Move swiftly to stay ahead, says Andrew Shapiro from Cirrus
Earlier this year, supermarket chain Morrisons announced its worst results for eight years. Now the smallest of the UK’s Big Four supermarkets has revealed which stores it plans to close as part of a programme of transformation. Chief Executive David Potts announced the closures with regret, and the retailer admitted that, “Customers and colleagues are beginning to notice improvements, but the turnaround will take time.”
Retail analysts have cited Morrisons’ delay in setting up online operations and loss of customer focus as issues in a rapidly changing and highly competitive marketplace. This highlights the need for agility – the ability to respond quickly to customer needs and an ever-changing environment.
Morrisons’ challenges are not unique, of course. Retail agility has become essential in an age of rapidly changing shopping habits. Until the turn of the century, shopping was a relatively straightforward activity compared to today’s multi-channel world where social media can make or break a retailer’s reputation. Customers are increasingly discerning.
“Everybody wants everything now,” commented Tanith Dodge, Director of HR at Marks & Spencer, in Cirrus and Ipsos MORI’s Leadership Connections research paper. “The customer is much more demanding in our digital world. You’ve got to be agile, you’ve got to be fast, and you’ve got to have speed to market, to turn things around quickly. Customers expect access to everything immediately so you’ve got to have that agility.”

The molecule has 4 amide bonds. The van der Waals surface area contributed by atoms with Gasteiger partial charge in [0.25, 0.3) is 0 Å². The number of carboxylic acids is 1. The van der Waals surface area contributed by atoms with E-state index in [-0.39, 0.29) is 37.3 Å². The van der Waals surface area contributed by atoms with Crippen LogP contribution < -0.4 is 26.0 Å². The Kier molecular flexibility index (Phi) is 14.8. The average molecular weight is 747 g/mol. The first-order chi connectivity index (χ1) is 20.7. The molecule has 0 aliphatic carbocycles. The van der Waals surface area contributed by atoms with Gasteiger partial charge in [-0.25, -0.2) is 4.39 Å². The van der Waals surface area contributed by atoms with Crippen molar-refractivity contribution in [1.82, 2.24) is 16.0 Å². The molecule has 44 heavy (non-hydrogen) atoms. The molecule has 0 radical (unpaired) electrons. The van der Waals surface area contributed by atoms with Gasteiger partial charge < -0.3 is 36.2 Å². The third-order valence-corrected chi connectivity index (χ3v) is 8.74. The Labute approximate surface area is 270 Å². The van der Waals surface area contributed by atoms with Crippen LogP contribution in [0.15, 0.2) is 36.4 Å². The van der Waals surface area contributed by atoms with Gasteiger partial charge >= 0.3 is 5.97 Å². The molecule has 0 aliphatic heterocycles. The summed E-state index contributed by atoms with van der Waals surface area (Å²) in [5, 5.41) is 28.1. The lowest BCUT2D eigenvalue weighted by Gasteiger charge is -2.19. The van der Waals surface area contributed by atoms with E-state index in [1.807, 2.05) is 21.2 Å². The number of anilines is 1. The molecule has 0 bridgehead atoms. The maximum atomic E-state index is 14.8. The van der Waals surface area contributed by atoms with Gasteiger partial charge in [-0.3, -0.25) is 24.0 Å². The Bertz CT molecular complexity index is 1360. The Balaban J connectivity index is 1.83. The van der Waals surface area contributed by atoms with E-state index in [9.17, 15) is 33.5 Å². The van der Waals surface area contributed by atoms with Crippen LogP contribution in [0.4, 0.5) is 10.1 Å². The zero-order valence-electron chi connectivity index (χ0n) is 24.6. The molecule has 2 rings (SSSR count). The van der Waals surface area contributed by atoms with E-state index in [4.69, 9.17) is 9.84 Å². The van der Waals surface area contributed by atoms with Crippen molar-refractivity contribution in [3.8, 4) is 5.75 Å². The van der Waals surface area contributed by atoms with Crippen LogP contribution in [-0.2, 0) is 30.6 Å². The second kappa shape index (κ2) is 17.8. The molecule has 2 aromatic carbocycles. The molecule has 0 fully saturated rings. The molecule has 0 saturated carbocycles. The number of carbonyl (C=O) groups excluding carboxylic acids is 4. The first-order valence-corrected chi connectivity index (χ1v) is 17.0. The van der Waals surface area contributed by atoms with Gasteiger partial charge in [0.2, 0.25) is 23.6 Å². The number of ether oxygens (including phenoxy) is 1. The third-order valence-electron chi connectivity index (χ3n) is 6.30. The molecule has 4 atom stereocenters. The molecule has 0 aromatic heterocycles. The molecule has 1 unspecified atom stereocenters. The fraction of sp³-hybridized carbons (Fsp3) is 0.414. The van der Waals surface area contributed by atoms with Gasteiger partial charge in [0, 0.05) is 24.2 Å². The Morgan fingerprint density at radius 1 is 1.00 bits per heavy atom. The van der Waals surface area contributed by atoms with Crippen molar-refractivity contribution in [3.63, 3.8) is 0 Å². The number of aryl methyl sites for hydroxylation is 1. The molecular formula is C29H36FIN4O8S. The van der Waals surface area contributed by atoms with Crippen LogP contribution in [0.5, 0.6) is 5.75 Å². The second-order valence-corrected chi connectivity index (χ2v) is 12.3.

Providing a swift and seamless customer experience is of course partly down to operational excellence. However, the ability to react to a changing environment with agility goes beyond this. For many organisations, it requires real cultural change and a new style of leadership. As Angela Spindler, CEO of leading multichannel retailer N Brown commented (also as part of our Leadership Connections research), “Although the need for agility is fuelled by technology, actually the technology doesn’t achieve anything in itself. It is about changing the way people work, the way they think, the way they view data, the way they interact with customers.”
Retailers today need to equip their people with the capability to engage customers and meet their expectations. Alongside this, people across the organisation need support in order to adapt to changing circumstances, to share what they learn and to operate in a culture which supports experimentation without blame – to fail fast and learn, as a driver of innovation and pace. The ability to apply existing knowledge to new challenges and swiftly create new solutions has become highly prized.
This free movement of knowledge enables innovation and improvement, while people are developed to do their best at all levels, doesn’t fit with a traditional, hierarchical style of leadership. Rather it requires a more ‘connected’ style of leadership where responsibility is shared and decision-making can happen closer to the customer – where it has the greatest impact.
Andrew Shapiro is a client partner at Cirrus who has worked in partnership with many major retailers and retail banks to develop leadership capability and create cultural change.
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